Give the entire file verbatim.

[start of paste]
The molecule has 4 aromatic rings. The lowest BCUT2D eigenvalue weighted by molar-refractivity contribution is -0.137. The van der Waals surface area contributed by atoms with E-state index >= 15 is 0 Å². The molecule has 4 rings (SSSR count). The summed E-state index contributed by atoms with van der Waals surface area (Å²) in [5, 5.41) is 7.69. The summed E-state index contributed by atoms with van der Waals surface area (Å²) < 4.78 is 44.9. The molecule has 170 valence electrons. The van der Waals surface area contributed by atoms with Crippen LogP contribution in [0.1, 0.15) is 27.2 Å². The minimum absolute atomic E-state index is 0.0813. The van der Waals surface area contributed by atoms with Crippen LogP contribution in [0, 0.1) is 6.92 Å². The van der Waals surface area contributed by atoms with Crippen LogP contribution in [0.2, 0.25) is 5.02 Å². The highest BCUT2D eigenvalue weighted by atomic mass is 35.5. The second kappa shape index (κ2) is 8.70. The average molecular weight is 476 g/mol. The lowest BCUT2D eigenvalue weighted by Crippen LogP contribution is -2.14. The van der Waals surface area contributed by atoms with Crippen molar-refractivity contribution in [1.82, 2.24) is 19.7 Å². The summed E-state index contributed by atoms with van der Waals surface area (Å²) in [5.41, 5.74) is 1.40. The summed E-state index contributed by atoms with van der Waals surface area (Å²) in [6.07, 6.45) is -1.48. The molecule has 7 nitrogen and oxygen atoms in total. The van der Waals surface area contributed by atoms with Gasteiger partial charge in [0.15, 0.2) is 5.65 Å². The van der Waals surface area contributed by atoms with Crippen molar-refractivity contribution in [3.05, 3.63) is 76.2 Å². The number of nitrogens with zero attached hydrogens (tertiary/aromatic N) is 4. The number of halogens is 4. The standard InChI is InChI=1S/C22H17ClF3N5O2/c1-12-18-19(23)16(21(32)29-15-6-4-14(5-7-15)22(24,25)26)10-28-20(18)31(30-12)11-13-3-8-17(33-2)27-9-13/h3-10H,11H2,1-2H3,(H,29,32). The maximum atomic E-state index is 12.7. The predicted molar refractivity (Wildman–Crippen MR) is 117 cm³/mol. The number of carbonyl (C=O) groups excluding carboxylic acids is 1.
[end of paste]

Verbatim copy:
The molecule has 4 aromatic rings. The lowest BCUT2D eigenvalue weighted by molar-refractivity contribution is -0.137. The van der Waals surface area contributed by atoms with E-state index >= 15 is 0 Å². The molecule has 4 rings (SSSR count). The summed E-state index contributed by atoms with van der Waals surface area (Å²) in [5, 5.41) is 7.69. The summed E-state index contributed by atoms with van der Waals surface area (Å²) < 4.78 is 44.9. The molecule has 170 valence electrons. The van der Waals surface area contributed by atoms with Crippen LogP contribution in [0.1, 0.15) is 27.2 Å². The minimum absolute atomic E-state index is 0.0813. The van der Waals surface area contributed by atoms with Crippen LogP contribution in [0, 0.1) is 6.92 Å². The van der Waals surface area contributed by atoms with Crippen LogP contribution in [0.2, 0.25) is 5.02 Å². The highest BCUT2D eigenvalue weighted by atomic mass is 35.5. The second kappa shape index (κ2) is 8.70. The average molecular weight is 476 g/mol. The lowest BCUT2D eigenvalue weighted by Crippen LogP contribution is -2.14. The van der Waals surface area contributed by atoms with Crippen molar-refractivity contribution in [1.82, 2.24) is 19.7 Å². The summed E-state index contributed by atoms with van der Waals surface area (Å²) in [5.41, 5.74) is 1.40. The summed E-state index contributed by atoms with van der Waals surface area (Å²) in [6.07, 6.45) is -1.48. The molecule has 7 nitrogen and oxygen atoms in total. The van der Waals surface area contributed by atoms with Gasteiger partial charge in [0.15, 0.2) is 5.65 Å². The van der Waals surface area contributed by atoms with Crippen molar-refractivity contribution in [3.05, 3.63) is 76.2 Å². The number of nitrogens with zero attached hydrogens (tertiary/aromatic N) is 4. The number of halogens is 4. The standard InChI is InChI=1S/C22H17ClF3N5O2/c1-12-18-19(23)16(21(32)29-15-6-4-14(5-7-15)22(24,25)26)10-28-20(18)31(30-12)11-13-3-8-17(33-2)27-9-13/h3-10H,11H2,1-2H3,(H,29,32). The maximum atomic E-state index is 12.7. The predicted molar refractivity (Wildman–Crippen MR) is 117 cm³/mol. The number of carbonyl (C=O) groups excluding carboxylic acids is 1.